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Programming notes: Watch the extraordinary replay of Game 7 Shark playoffs against Vegas Golden Knights tonight at 9 p.m. PT at NBC Sports California.

The voice, and the silence that preceded it, was unforgettable.

Shark fans at the SAP Center roared like never before on April 23, 2019, when San Jose eliminated the Vegas Golden Knights in the epic Game 7 of the Stanley Cup series first round playoffs. Seeing captain Joe Pavelski at the time, bleeding and limping on the ice, clearing the arena of noise. Seeing Sharks score four goals in the main penalty the next five minutes – and, finally, overtime winner Barclay Goodrow – easily filled it.

I reported to Game 7 of the additional press box at SAP Center that night, sitting next to NBC Sports California’s social engagement director, Danny Pedroza. It was not like Danny’s other games, me or anyone who worked in one of the press boxes the night before it closed or after.

Game 7, prizes for the bitterly contested series in one of the best NHL competitions, including:

It just scratches the surface. Game 7 is set to go back on Monday at 6pm. PT on NBCSN as part of Hockey Week In America, here are four nuggets of the Wild Shark victory.

First time for everything

Sharks have won Game 7 at home before defeating the Golden Knight. They also won Game 7 in overtime, eliminating Calgary Flames a quarter of a century earlier. They never did both at the SAP Center, until Goodrow turned on the lights with 1:41 remaining in additional sessions.

To be fair with the building formerly known as the San Jose Arena, it is only the 42nd in NHL history that Game 7 will end with (at least one) PL. Many buildings have never been seen before, including the iconic Maple Leaf Gardens and the Chicago Stadium.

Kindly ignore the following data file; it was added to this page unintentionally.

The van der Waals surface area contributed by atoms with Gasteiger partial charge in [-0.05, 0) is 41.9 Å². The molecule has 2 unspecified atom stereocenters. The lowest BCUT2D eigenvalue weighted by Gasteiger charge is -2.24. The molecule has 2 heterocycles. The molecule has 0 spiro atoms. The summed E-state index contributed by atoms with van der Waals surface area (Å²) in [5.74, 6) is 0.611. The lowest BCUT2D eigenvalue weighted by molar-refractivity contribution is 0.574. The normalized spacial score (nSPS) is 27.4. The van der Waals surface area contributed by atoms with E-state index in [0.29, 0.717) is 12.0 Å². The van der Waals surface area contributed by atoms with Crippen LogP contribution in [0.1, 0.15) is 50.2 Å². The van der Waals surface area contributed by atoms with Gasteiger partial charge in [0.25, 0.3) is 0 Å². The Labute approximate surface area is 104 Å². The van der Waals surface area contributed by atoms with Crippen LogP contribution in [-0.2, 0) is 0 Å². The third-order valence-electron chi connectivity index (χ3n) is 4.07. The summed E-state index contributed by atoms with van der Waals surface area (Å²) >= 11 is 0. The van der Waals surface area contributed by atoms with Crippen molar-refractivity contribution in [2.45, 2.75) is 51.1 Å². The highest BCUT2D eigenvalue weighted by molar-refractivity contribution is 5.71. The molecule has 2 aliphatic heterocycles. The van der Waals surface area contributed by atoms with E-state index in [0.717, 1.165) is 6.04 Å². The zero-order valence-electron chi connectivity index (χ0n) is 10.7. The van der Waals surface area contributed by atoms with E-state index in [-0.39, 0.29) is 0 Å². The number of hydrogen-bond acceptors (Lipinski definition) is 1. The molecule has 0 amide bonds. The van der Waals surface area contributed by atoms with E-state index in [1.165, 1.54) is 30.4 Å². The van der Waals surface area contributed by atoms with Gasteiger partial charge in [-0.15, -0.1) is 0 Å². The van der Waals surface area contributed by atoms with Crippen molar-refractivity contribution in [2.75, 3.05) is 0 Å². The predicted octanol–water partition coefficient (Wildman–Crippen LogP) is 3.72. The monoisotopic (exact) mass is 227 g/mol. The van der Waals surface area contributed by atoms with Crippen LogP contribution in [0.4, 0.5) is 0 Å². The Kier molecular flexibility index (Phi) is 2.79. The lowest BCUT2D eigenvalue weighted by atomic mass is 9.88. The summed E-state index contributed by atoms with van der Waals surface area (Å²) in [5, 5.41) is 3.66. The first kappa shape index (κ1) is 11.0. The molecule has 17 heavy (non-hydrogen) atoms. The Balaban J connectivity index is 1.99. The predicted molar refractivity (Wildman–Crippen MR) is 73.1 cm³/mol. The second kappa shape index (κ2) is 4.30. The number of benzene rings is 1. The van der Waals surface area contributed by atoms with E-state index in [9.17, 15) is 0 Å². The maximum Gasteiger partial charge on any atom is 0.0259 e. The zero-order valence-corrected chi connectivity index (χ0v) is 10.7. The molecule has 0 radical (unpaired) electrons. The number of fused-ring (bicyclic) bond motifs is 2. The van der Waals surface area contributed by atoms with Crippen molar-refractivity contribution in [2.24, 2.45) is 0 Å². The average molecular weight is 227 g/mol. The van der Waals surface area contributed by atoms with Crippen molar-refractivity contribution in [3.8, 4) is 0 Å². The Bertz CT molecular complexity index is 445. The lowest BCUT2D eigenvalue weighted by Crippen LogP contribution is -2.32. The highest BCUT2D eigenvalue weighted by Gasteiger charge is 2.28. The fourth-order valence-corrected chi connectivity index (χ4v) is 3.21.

Cody Eakin’s main punishment, Pavelski’s injury, and the power play that followed made Game 7 one of the most unique in NHL history. But the end of the Sharks victory that night was also very different.

Sharks and Golden Knights shook hands after Barclay Goodrow’s winning goal – and the draw – in extra time. Photo courtesy of: Marcus White, NBC Sports California

Play strong

Sharks, before their historic explosion, have been very bad at the power game against the Golden Knight. San Jose scored as many goals (four) in an insane third-period power game as it did in the six games before Game 7.

The percentage of shots often causes scoring drought as much as the others, and the play of powerless sharks is no different. They scored 13.81 percent of their 5-on-4 shots during the 2018-19 regular season, and converted only 8 percent of them in the first six games of the series. Sharks then score on four of their 15 5-on-4 shots – or, 26.67 percent – in Game 7.

Sure, San Jose benefits from the wrong call, but a regression to the average value can help the Sharks too.

Time is Nyquist

Gustav Nyquist slid just one, 30-second shift in the third period after a barrage of playing four Sharks power. However, San Jose could not do anything with hole six in extra time after Pavelski’s injury, so the Swedish winger filled Pavelski’s position with Logan Couture and Timo Meier.

Couture, Meier and Nyquist are the dominant trio in overtime. They created three dangerous chances in just 4:33 together, equaling the combination of Kevin Labanc-Joe Thornton-Marcus Sorensen in nine minutes less together.

Sharks are in full control of the game during additional sessions, and the inclusion of Nyquist at the top of San Jose is a big reason why. Otherwise, Game 7 can end up much different.

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sixth Sense

If the Golden Knight won Game 7, then Vegas coach Gerard Gallant would get more credit for the bold tactical move towards the goal of binding Jonathan Marchessault’s game.

Marchessault was one of six Golden Knights forward on ice with goalkeeper Marc-Andre Fleury being pulled, skating with Mark Stone, William Karlsson, Reilly Smith, Paul Stastny and Max Pacioretty. The six were a whole of the two Vegas front lines at the time, and they pinned the Sharks in the defense zone for their entire 41 seconds together.

The Golden Knight season is at the forefront, so despair will undoubtedly drive Gallant beyond innovation. However, he deserves an award for creativity, especially in sports that often rely on strategies that avoid risk.

Here hope that, every time the NHL starts the following season after the coronavirus pandemic is contained, Gallant is behind the team bench.





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